CHICAGO – The guy in purple and gold with the nifty Nike low-cuts, playing shooting guard for the Los Angeles Lakers, tormented Chicago all evening. He scored 17 points in 20 minutes in the first half, coolly drained three free throws near the end of regulation to tie, then scored five of the Lakers’ seven points in overtime.
The Bulls’ point guard, meanwhile, was just as busy, scoring 27 points on 10-of-16 shooting – and an uncommonly hot 5-of-7 from the arc – to lead Chicago to a two-point victory. He didn’t get to the foul line all that much (2-of-3) and his four assists were matched or surpassed by four teammates. But the Bulls need scoring these days from the guy dominating the basketball, so the point guard gave them that.
Kobe Bryant and Derrick Rose? Nope. Not unless you squinted really, really hard, at which point you might have mistaken crew chief Joey Crawford for George Clooney.
It was Nick Young and D.J. Augustin, respectively, on Understudy Night at United Center Monday. They took on the roles normally played by the more famous-but-injured stars and nailed those performances that it drove some of the conversation afterward.
“I can’t play like Kobe. There’s only one Kobe, right?” said Young, who had 29 points against Toronto 24 hours earlier and has scored 28 or more in three of his last four games.
A couple teammates within ear shot started to react to that storyline. Lakers big man Jordan Hill, dressing a few feet away, laughed and said, “Kobe gets dimes, he gets assists. He gets rebounds.”
“Kobe’s been a great mentor to me,” Young said, sounding a little embarrassed. “Just telling me all kinds of things during games. That’s been unbelievable for me this whole year, learning from one of the greatest players to play this game.”
Denials aside, the apparent ease with which Young and Augustin have stepped into their teams’ voids has some folks asking that age-old NBA question: Individual talent or system? No one is suggesting that either has swiped the superhero cape out of Bryant’s and Rose’s closets quite yet, but this is more than Little Man clomping around in Dad’s shoes. Both came off the bench Monday but played starters’ minutes, which will keep coming.
If Young can parlay a half season of some on-court and more off-court wisdom from Bryant into 29 points a game, if Augustin can air-drop into Chicago seven weeks ago, learn Rose’s lines and hits his marks at game time, there is more going on here than impersonations.
“I know Coach [Tom Thibodeau] is just giving me ultimate confidence and running a lot of pick-and-roll stuff, which I feel comfortable with,” Augustin said. “That’s what I’ve been known for.”
It’s no small feat for Young to find his scoring opportunities within Mike D’Antoni‘s game plan each night for the Lakers, though having Bryant, Steve Nash, Steve Blake and even Xavier Henry sidelined has cleared the way lately. Augustin’s responsibilities for Chicago include running the offense and finding open teammtes in their spots.
But then, Nate Robinson plugged the Rose hole last season to great effect. Augustin has done it without a training camp, on the fly, with a team freshly demoralized by another Rose knee injury.
“D.J.’s playing great basketball for us,” center Joakim Noah said. “He’s playing really confident basketball right now. He’s a good fit. He makes the right play all the time. The right pass. The big shots. He can really shoot the ball.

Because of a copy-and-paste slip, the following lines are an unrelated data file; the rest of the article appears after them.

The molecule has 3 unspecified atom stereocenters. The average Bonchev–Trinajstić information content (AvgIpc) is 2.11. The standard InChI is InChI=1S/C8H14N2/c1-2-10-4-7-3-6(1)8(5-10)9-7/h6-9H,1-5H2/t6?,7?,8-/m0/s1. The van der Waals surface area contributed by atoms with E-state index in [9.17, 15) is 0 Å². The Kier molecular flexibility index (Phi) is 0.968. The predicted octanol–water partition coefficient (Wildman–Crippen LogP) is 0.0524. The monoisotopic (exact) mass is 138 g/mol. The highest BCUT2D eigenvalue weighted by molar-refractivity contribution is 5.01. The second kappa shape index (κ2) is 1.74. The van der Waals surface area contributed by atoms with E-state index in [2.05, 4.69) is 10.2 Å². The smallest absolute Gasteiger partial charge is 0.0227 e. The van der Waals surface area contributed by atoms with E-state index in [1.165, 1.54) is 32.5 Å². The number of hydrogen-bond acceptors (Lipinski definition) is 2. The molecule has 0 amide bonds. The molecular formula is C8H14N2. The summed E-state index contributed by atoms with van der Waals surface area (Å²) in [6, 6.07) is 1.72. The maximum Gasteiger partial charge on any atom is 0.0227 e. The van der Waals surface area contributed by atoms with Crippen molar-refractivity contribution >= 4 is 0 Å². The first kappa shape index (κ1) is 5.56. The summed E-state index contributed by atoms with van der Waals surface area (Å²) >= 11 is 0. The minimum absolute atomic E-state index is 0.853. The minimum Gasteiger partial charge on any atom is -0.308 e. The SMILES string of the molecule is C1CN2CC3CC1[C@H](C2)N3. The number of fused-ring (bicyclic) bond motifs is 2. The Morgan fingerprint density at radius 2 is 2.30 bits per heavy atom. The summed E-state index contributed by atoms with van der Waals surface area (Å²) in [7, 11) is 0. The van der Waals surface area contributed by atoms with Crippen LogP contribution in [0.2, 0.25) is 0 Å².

“We need scoring. And he’s been doing a good job of just getting guys the right shot, and scoring as well.”
In his past six games, Augustin has averaged 18.0 points, 7.0 assists and 2.8 assists. Rose, in the 10 games he logged before going down with a lateral meniscus tear in his right knee, had worked back to 15.9 ppg, 4.3 apg and 3.2 rpg.
“All I’m thinking about right now is just going out and playing hard,” Augustin said. “Whatever Thibs runs, whatever plays he runs, I’m just trying to run it and do the best I can. Like I said, he runs a lot of pick-and-roll stuff. That’s what I’m comfortable with and it’s working for us.”
Augustin, in fact, said, he is feeling Charlotte-comfortable again. That’s the last place he played this much — 29.3 minutes per game in 2011-12 with the Bobcats, on par with the 29.4 he’s averaging for the Bulls — and the last place he was this productive.
“I didn’t get an opportunity the last two years in my career,” Augustin said. “When I was in Charlotte, I played the same way I’m playing now. The last two years at Toronto and Indiana, I didn’t get an opportunity. When I play a lot of minutes, I think I play pretty good.”
Young’s minutes — with Bryant limited to a six-game cameo appearance in December between his Achilles tendon comeback and his current left knee fracture — are up to 28.7, his most since 2010-11 in Washington. His per-36 stats — 21.4 points, 16.8 FGA — are personal highs, if not at Kobe levels.
“Each guy’s an individual,” D’Antoni said before tipoff Monday. “Nick does a great job. He’s got a lot of energy, he brings a lot of energy. He’s a good guy. A good teammate.
“When he gets the ball in his hands, he can score. That’s what he does. You can see the joy on his face when he’s playing and he has no fear. So the fourth quarter is no problem, but it could be the first quarter, second quarter. He’s still coming at you.”
It’s the NBA equation: Talent plus confidence equals success. At the moment, it happens to be coming for the Lakers and the Bulls, respectively, from familiar spots.